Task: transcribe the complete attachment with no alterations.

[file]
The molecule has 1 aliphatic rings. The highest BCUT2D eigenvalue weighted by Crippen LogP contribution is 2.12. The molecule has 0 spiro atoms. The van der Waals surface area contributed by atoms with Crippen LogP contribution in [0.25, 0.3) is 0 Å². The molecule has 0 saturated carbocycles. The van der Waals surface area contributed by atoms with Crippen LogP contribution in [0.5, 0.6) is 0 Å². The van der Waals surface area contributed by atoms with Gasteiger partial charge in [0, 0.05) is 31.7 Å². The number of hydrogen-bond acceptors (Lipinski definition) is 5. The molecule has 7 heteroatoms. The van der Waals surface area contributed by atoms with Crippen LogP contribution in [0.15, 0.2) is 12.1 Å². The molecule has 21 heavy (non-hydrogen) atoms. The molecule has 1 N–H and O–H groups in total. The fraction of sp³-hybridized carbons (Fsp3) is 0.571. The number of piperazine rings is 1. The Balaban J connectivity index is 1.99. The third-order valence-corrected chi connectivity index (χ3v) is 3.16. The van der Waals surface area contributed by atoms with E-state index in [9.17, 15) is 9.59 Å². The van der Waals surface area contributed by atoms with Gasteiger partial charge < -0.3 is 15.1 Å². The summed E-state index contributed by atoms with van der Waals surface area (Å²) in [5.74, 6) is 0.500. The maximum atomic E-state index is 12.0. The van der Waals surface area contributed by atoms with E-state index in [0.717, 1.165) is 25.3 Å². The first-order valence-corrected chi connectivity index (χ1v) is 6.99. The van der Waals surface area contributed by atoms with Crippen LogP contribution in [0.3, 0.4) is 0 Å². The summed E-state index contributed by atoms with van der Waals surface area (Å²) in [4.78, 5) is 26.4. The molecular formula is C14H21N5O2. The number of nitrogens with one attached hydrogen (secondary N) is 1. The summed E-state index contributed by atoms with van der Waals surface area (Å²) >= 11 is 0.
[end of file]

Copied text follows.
The molecule has 1 aliphatic rings. The highest BCUT2D eigenvalue weighted by Crippen LogP contribution is 2.12. The molecule has 0 spiro atoms. The van der Waals surface area contributed by atoms with Crippen LogP contribution in [0.25, 0.3) is 0 Å². The molecule has 0 saturated carbocycles. The van der Waals surface area contributed by atoms with Crippen LogP contribution in [0.5, 0.6) is 0 Å². The van der Waals surface area contributed by atoms with Gasteiger partial charge in [0, 0.05) is 31.7 Å². The number of hydrogen-bond acceptors (Lipinski definition) is 5. The molecule has 7 heteroatoms. The van der Waals surface area contributed by atoms with Crippen LogP contribution in [0.15, 0.2) is 12.1 Å². The molecule has 21 heavy (non-hydrogen) atoms. The molecule has 1 N–H and O–H groups in total. The fraction of sp³-hybridized carbons (Fsp3) is 0.571. The number of piperazine rings is 1. The Balaban J connectivity index is 1.99. The third-order valence-corrected chi connectivity index (χ3v) is 3.16. The van der Waals surface area contributed by atoms with E-state index in [9.17, 15) is 9.59 Å². The van der Waals surface area contributed by atoms with Gasteiger partial charge < -0.3 is 15.1 Å². The summed E-state index contributed by atoms with van der Waals surface area (Å²) in [5.74, 6) is 0.500. The maximum atomic E-state index is 12.0. The van der Waals surface area contributed by atoms with E-state index in [0.717, 1.165) is 25.3 Å². The first-order valence-corrected chi connectivity index (χ1v) is 6.99. The van der Waals surface area contributed by atoms with Crippen LogP contribution in [0.3, 0.4) is 0 Å². The summed E-state index contributed by atoms with van der Waals surface area (Å²) in [4.78, 5) is 26.4. The molecular formula is C14H21N5O2. The number of nitrogens with one attached hydrogen (secondary N) is 1. The summed E-state index contributed by atoms with van der Waals surface area (Å²) >= 11 is 0.